Black Russian Terriers are wary of strangers and do not hesitate to bark when necessary. Some dogs that are not socialized early may not tolerate strangers handling them. They were bred for temperament rather than looks. They love to follow their owners wherever they go. BRTs are expressive and may sneak into their owner's beds at night and planting wet kisses. Though they are called Terriers, they have little of the aggression and dominance found in other dogs. Inexperienced owners may find it difficult to control this reasonably large and powerful dog. They react fast to any situation. If kept alone for too long, these dogs can get destructive. Several BRTs snore a lot. Few dogs may have the habit of roaming in the house at night.
Early socialization and training are necessary to bring out the best in this breed. Obedience training is extremely important as these large dogs may appear stubborn later, making it difficult for the owner to control them. They learn easily but do not respond to harsh training methods. Trainers should utilize their high intelligence and eagerness to learn.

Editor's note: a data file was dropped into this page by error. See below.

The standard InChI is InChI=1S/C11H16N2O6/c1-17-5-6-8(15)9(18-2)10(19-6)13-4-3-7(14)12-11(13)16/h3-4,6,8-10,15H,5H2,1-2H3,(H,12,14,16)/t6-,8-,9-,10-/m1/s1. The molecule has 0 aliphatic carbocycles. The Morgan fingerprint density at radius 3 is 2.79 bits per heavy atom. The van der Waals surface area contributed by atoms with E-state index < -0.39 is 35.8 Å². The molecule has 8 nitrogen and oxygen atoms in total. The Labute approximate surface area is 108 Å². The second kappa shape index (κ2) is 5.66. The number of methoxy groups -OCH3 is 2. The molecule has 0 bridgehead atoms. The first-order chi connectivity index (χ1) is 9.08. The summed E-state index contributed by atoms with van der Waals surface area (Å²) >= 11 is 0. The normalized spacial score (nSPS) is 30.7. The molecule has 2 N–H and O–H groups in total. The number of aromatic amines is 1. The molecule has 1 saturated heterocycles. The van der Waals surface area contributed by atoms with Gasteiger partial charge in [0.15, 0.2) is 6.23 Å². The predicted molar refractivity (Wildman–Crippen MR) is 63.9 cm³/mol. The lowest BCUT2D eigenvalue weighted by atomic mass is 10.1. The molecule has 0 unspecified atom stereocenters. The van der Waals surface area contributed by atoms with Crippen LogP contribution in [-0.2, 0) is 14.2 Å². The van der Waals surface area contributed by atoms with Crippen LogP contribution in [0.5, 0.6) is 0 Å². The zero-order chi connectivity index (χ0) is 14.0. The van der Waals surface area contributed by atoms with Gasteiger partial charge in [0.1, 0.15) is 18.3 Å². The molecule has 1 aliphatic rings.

Black Russian Terriers are not very noisy but some overprotective dogs may bark at every stranger at the door.
energetic sweet fun, deep bonds, magnificent dog, good watch dog, great personality
groomers, hip dysplasia, Bark Bark
large dog, BRT, relatively long life, solid bodies